1. Request a copy of the association’s “declaration” document. Make a list of building items not covered by the association’s master policy (e.g., carpets, hardwood floors, tile floors, kitchen cabinets, plumbing and electrical fixtures serving the individual unit, built-in appliances, unit owner improvements.) 
  2. Have your client estimate the replacement cost of all structural items that are his or her responsibility. (The easiest and most accurate way to do this is to write a list of all such items and then have the client estimate the replacement cost of each.) 
  3. Ascertain the current master policy deductible as well as the maximum deductible authorized in the declaration. Choose the higher. 
  4. Add up the totals in Steps 2 and 3. Round up to allow for errors. That total should be the coverage limit for Coverage A. 
  5. Add “special perils” coverage to Coverage A, changing the perils covered from “named perils” to “all risks” unless excluded. This is important for three reasons: Your client is covered for more losses (e.g., water damage to walls and ceiling from roof leaks), your client has improved coverage for losses subject to the master policy deductible, and you broaden the HO-6’s loss assessment coverage to special perils from named perils.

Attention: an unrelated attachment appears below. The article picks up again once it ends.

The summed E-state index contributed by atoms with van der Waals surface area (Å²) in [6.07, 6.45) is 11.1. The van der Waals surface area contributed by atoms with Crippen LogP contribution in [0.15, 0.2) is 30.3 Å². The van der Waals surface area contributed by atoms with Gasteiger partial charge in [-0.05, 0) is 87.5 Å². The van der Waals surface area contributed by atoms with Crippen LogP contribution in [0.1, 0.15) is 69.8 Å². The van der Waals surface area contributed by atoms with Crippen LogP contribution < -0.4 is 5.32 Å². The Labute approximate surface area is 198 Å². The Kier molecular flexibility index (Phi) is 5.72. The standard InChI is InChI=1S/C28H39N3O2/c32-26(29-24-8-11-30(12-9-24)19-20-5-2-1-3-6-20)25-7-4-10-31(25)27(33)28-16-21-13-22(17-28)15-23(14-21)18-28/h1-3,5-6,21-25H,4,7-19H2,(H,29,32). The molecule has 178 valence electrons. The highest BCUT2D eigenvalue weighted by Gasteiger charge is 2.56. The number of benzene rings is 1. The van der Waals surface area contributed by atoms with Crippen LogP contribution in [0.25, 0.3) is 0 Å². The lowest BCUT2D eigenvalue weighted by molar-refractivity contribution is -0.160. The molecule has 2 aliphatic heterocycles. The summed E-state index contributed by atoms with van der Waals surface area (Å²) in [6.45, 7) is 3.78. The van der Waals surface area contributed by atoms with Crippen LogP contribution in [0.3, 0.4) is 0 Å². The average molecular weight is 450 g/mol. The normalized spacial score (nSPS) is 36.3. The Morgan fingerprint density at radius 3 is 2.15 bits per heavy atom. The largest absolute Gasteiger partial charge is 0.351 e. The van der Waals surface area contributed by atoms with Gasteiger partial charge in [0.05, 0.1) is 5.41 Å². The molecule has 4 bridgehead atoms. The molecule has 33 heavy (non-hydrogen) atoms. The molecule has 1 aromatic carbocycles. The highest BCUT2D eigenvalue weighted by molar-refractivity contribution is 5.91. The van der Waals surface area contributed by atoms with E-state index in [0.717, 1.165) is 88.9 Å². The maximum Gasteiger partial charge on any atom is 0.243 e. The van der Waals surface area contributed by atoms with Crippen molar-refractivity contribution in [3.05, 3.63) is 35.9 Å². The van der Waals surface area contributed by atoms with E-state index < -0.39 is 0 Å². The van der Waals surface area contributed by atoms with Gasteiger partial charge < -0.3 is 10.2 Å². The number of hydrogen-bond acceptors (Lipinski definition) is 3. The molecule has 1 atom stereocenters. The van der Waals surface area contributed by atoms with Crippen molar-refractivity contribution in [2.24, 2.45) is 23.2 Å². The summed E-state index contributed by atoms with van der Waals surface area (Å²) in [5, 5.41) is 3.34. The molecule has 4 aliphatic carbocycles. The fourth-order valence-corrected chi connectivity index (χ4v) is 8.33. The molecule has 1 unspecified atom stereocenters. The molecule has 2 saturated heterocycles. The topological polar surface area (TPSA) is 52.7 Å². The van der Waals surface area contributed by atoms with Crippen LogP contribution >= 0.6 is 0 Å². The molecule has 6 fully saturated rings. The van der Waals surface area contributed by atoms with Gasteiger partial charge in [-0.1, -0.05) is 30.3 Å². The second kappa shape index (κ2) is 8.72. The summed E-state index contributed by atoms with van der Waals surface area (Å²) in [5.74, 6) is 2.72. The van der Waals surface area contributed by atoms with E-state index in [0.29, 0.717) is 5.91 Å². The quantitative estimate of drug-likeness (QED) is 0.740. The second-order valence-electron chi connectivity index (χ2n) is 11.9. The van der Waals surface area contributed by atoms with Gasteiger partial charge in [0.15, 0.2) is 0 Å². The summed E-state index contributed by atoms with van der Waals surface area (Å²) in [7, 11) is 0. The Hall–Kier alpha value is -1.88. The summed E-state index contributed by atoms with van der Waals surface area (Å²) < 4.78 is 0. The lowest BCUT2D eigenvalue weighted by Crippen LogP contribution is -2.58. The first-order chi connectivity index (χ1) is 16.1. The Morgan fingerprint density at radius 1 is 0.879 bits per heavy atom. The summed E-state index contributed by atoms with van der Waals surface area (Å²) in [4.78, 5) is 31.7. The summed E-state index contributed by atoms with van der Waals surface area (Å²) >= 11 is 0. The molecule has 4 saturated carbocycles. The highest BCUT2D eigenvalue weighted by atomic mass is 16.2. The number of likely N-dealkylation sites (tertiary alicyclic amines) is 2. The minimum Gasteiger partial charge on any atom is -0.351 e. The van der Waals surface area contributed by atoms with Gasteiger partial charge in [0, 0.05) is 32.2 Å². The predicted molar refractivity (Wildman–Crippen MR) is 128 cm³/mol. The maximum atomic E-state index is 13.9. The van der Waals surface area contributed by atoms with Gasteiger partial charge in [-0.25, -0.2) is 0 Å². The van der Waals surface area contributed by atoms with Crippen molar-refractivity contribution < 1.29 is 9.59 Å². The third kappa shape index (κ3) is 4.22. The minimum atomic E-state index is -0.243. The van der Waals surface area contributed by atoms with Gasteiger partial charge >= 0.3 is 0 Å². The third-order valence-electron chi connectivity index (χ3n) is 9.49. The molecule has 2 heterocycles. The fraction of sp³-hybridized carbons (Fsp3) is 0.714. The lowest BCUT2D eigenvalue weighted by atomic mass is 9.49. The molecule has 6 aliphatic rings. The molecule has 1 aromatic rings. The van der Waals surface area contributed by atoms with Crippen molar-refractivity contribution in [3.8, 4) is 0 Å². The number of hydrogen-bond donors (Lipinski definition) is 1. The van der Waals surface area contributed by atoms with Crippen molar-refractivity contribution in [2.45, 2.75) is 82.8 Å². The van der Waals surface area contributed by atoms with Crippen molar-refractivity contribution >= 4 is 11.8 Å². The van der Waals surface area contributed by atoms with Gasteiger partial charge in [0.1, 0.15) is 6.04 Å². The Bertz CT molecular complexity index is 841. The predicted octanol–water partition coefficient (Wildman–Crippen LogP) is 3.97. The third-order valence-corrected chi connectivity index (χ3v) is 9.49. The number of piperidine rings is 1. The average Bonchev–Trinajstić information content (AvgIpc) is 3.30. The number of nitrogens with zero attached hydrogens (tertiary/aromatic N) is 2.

6. Add special perils contents coverage (to cover damage to personal property from roof leaks, paint spills, etc.). 
  7. Add sewer backup and sump pump failure coverage. You want to do this for two reasons: first, to cover direct damage to the unit or contents from these two perils; second, to broaden the loss assessment coverage to include assessments for either peril. (loss assessment coverage applies only to assessments for losses from perils covered by the HO-6.) 
  8. Determine the need for flood or earthquake coverage. 
  9. Recommend that your client buy adequate liability coverage (e.g., $500,000) in limits equal to the client’s other personal liability coverages. 
  10. Urge the client to buy an umbrella policy. Be sure it includes coverage for association volunteer activities, including non-profit D&O, in case your client ever serves on the board.

Courtesy of Jack Hungelmann